What's a 'B4' Volvo, you might well ask; and the answer is, it's a diesel-electric 48-volt mild hybrid, designed to slot into the Swedish manufacturer's range of and slowly replace the pure-diesel D3, D4 and D5 engines as it goes. Available at first as the 197hp B4 and 235hp B5, we've tried it here in the mid-sized XC60 SUV.
In the metal
As with the recent changes in other Volvo line-ups, you're looking at familiar fare here. The XC60 Mk2 only launched in 2017 and few car manufacturers, if any, have got their mid-sized SUVs looking quite so 'right' as this, so there have been no visual changes as they're simply not necessary. We've therefore docked it half-a-point in this section for two things and two things alone: one, it'd look even better as an R-Design than as this more sedate Inscription; and two, it doesn't have the biggest boot in the world, as these things go, and as they're bought as family cars primarily then we have to give the Volvo a slight smudge on what would otherwise be its pristine record.
What's changed with this 2.0-litre, four-cylinder turbodiesel variant of XC60 is that its model designation badge on the boot has switched from 'D4' to 'B4'. This modest alphabetic shift is because the old 'Drive-E' diesel lump has been augmented by a 48-volt electrical system, KERS energy recovery and an integrated starter-generator, turning what was once a plain internal-combustion SUV into one that now classifies as a mild hybrid. Like similar systems seen on competitors (see most big Audis nowadays), this recuperates otherwise-lost kinetic energy from the brakes and general momentum, stores it in the battery and then uses said energy to supplement the XC60 B4's acceleration, while similarly powering some ancillaries like the headlights and audio system.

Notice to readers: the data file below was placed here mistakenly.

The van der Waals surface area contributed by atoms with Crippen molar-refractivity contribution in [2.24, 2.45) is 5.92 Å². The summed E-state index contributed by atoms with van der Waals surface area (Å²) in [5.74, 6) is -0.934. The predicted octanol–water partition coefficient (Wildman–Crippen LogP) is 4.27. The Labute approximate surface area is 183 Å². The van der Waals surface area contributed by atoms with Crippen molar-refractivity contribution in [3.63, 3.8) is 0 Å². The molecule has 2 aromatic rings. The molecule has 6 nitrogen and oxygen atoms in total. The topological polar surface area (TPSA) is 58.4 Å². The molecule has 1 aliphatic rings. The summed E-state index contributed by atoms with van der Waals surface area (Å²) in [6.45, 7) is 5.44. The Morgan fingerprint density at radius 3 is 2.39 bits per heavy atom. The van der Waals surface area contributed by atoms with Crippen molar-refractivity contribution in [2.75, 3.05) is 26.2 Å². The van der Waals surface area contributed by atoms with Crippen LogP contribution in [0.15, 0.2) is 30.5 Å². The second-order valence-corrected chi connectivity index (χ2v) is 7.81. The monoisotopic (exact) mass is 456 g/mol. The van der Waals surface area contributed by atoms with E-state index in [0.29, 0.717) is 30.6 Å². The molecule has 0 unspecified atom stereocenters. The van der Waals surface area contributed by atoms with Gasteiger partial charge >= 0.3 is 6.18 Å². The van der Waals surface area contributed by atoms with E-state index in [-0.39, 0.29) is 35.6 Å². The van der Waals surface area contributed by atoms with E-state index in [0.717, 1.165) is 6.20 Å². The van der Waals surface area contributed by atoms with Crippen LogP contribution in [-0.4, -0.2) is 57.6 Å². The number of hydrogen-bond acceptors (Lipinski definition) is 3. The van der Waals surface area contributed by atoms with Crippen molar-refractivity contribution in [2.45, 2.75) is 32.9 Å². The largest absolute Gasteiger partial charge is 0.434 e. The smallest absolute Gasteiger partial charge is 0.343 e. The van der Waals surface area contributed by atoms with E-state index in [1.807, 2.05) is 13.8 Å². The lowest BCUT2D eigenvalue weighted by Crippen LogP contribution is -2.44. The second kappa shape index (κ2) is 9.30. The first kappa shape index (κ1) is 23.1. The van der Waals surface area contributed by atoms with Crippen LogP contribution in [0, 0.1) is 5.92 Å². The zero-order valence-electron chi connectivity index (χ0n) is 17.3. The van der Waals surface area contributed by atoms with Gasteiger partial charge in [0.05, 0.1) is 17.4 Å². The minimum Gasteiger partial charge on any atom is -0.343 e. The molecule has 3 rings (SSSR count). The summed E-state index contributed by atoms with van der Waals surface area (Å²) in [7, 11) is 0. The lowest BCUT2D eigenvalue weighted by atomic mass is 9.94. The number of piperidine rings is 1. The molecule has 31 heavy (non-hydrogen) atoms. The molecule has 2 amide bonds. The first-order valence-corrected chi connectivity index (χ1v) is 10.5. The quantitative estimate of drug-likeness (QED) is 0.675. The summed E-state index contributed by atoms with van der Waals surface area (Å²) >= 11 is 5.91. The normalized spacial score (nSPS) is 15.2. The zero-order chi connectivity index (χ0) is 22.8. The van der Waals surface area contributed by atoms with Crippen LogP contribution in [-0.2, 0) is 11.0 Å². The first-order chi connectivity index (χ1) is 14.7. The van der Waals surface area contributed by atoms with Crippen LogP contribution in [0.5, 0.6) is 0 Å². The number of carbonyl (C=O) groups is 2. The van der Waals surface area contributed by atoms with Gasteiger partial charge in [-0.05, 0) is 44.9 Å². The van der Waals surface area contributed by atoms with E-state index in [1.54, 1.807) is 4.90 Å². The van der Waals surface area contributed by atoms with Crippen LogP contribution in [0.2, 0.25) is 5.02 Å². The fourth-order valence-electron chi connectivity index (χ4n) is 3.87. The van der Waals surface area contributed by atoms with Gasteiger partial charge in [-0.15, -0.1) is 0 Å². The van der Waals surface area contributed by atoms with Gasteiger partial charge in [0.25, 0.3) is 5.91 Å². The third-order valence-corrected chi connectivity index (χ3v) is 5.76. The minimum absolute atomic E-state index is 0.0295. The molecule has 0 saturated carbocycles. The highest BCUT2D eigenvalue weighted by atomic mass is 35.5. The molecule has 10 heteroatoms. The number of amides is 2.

This tech will soon spread to petrol models in the Volvo world and its aim, certainly with the diesels, is to improve fuel economy while simultaneously reducing pollutants such as NOx. What with a fettled automatic gearbox in the mix as well, things look rosy for the new hybrid XC60... until you look at the old D4's stats and see it would do 54mpg (5.2 litres/100km) with 136g/km of CO2. The B4? Well, that records a best of 46.3mpg (6.1 litres/100km) with its lowest emissions rated at 142g/km. Ah.
To be fair to the Volvo, this is because the D4's numbers were done on the old, discredited NEDC regime and the B4's fall under WLTP, so actually the B4 is much more likely to be better on fuel and kinder to the environment. Furthermore, it has had some modest gains in power and torque - up 7hp and 20Nm, to new peaks of 197hp and 420Nm. Again, though, this doesn't seem to have done a lot for the Swede's on-paper numbers: the 0-100km/h time is only a tenth quicker, at 8.3 seconds, while it's 1km/h slower flat out that the D4's 205km/h ceiling.
Nevertheless, you can understand why Volvo has done this. And, in practice, it works so unobtrusively that we kind of wondered if we were in a new car at all. The way the XC60 B4 accelerates, the way it rides and handles, the way the engine sounds; they are all pretty much the same, although we'd perhaps say this 197hp unit sounds just a touch gruffer than we remember the D4 used to. In short, then, Volvo has switched the boot badge and claimed an electrified revolution, but really, it's business as usual for the diesel-powered XC60 SUV.
What you get for your money
The Inscription specification is one of the most expensive on the XC60 (starting at nearly €56,000, and almost €64,000 as this AWD B4), but it suits the SUV's laid-back character better than the sporty R-Design. As standard, all Inscriptions get 19-inch alloys, heated and ventilated electrically adjusted front seats, lots of exterior chrome brightwork and more luxuries, on top of the generous standard trim of a Momentum entry-level model.
A fine SUV, subtly massaged by the addition of 48-volt mild hybrid equipment. Nothing ground-breaking from the Volvo XC60 B4, then, but one of the most likeable, sophisticated and downright excellent family machines has just become a teensy-tiny bit cheaper to run, and easier on the conscience of all eco-warriors.